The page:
Caddick, speaking to NanaimoNewsNOW from Vietnam, said several operations staff are on site to go over final checks before the ships make a cross-Pacific trek to Vancouver Island.

“The vessels are now in the water, they’ve been launched. We’re doing safety trials, sea trials, in essence making sure these vessels will be able to deliver…the safe and beautiful experience we want to provide to customers.”

He expects the boats to sail into Vancouver Island waters in late June before final preparations, training and safety checks.

Each will be able to carry 354 passengers in three seating classes: comfort, premium and business. Vessels will also be equipped with Wi-Fi and a small selection of food and drinks.

‘Hullo’ is planning to make up to seven round trips daily while updates on schedules and fare pricing are yet to be announced.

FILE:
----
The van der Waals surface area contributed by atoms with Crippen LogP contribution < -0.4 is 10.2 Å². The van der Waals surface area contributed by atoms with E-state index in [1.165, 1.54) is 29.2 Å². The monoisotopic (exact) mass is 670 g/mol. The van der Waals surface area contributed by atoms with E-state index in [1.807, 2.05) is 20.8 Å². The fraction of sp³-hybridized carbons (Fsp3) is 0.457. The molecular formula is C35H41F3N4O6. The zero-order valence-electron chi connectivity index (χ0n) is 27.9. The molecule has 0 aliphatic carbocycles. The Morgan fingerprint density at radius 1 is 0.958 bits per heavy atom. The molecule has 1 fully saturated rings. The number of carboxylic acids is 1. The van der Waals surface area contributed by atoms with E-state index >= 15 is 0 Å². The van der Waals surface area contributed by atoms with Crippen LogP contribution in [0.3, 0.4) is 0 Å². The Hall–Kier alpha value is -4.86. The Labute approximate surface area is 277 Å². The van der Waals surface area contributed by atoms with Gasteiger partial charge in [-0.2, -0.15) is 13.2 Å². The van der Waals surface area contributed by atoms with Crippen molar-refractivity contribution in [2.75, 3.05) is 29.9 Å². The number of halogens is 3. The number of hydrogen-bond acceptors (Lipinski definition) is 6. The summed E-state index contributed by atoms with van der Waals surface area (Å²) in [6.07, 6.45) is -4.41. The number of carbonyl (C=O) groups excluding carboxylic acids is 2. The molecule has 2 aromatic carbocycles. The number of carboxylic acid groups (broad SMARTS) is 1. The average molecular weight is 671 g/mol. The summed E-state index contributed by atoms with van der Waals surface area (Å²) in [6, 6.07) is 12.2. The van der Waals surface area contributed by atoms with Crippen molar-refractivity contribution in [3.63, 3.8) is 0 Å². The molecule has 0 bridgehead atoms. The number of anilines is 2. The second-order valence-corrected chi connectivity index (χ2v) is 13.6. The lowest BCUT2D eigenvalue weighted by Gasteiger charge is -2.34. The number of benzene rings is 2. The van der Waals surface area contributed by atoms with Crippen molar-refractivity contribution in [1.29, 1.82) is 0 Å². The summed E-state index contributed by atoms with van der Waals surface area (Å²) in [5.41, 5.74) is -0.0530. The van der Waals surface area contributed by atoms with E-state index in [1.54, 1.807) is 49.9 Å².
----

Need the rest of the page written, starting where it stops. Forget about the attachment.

The trip between Nanaimo and Vancouver is projected to take roughly 70 minutes and will include some late night sailings to accommodate sporting events or shows.


Sea trials are underway in Vietnam to ensure the vessels are up for Salish Sea waters. (Vancouver Island Ferry Company)

Finding people to run the boats is seen as the next big challenge for VIFC.

BC Ferries has struggled for crew numbers over recent years resulting in sailing delays and cancellations at times, however Caddick said ‘Hullo’ is run using smaller boats which require fewer crew as mandated by Transport Canada.

“We’ll be posting on our website near the end of this week…for the marine crews. Mates, deckhands and all those very important positions, so there will be a big recruiting push over the next four to eight weeks.”

Job postings and more information will be available on the VIFC website.